In a disturbing trend noticed by Alcoholics Anonymous, alcoholism seems to be becoming a problem of the young in the Tricity.
“Earlier the problem was common in the age group of 35-40 years, but in the last two years, it has gone down to 20-25 years. As much as 40 to 45 per cent of the people coming now are in this age group,” says Sanjeev, secretary of AA in Chandigarh.
AA does not keep a record to maintain the anonymity of those coming to it, but about “150 members’’, both new and old, attend its meetings regularly in Chandigarh, Mohali and Panchkula. The meetings are held in schools, colleges, hospitals and police stations.
Sanjeev says drinking starts at the age of 15 or 16 among school-going kids. It begins with casual drinking with friends in parties and discos, but later turns into a serious problem, creating a mess in an individual’s life. It is the residents of urban and semi-urban areas who are mainly being trapped in the vicious habit.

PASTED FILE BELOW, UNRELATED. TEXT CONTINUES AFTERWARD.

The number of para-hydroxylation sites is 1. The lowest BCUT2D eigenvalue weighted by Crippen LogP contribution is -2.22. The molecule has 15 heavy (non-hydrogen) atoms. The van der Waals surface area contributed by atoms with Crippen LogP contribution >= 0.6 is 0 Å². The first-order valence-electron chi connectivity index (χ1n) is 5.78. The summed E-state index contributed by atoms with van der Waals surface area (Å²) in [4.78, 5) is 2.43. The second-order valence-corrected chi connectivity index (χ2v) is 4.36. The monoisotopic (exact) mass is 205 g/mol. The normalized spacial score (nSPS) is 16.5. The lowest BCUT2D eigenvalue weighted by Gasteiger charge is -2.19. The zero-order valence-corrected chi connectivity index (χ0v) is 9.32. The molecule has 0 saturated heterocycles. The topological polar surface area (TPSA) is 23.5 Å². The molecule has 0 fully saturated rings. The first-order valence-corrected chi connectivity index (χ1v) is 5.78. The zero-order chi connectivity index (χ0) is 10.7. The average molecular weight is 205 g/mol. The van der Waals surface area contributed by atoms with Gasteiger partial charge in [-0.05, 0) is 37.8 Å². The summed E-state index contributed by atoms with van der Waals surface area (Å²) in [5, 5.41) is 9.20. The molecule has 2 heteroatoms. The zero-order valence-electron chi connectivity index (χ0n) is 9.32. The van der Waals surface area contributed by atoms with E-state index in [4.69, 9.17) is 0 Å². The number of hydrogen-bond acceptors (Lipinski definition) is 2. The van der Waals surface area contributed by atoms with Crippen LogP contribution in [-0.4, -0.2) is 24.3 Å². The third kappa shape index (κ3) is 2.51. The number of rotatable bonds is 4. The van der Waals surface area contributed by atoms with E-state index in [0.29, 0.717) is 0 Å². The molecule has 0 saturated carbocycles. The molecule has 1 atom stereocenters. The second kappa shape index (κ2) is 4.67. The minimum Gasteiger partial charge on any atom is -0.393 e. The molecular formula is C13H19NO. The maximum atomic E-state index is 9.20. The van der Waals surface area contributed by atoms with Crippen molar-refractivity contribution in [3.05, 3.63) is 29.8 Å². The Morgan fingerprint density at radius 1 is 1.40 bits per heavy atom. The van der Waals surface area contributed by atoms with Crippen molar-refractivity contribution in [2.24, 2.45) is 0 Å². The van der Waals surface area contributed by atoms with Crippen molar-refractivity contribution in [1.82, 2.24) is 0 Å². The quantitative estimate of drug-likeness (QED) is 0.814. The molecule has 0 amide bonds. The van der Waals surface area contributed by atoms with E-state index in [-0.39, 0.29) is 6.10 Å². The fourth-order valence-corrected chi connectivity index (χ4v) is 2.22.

AA runs a 12-point de-addiction programme, which includes counselling, discussions, meditation, prayers and self-correction.
Sanjeev says there is no test for alcoholism, but they provide a questionnaire which helps an individual to know and face the reality in terms of alcoholism. It contains questions like, “Have you had problems connected with drinking during the past year”, “do you have blackouts?”. They are asked to make a list of persons they have harmed and make amends.
He says 15 to 20 per cent of the cases are recommended by hospitals and about one-third are pushed by the family to sign up for de-addiction. The organisation is working in collaboration with the Chandigarh Police and hospitals.
On Tuesday, AA celebrated its founders’ day at Carmel Convent School in Sector 9. It was founded by Dr Bob Smith and Bill Wilson in 1935 in Ohio.
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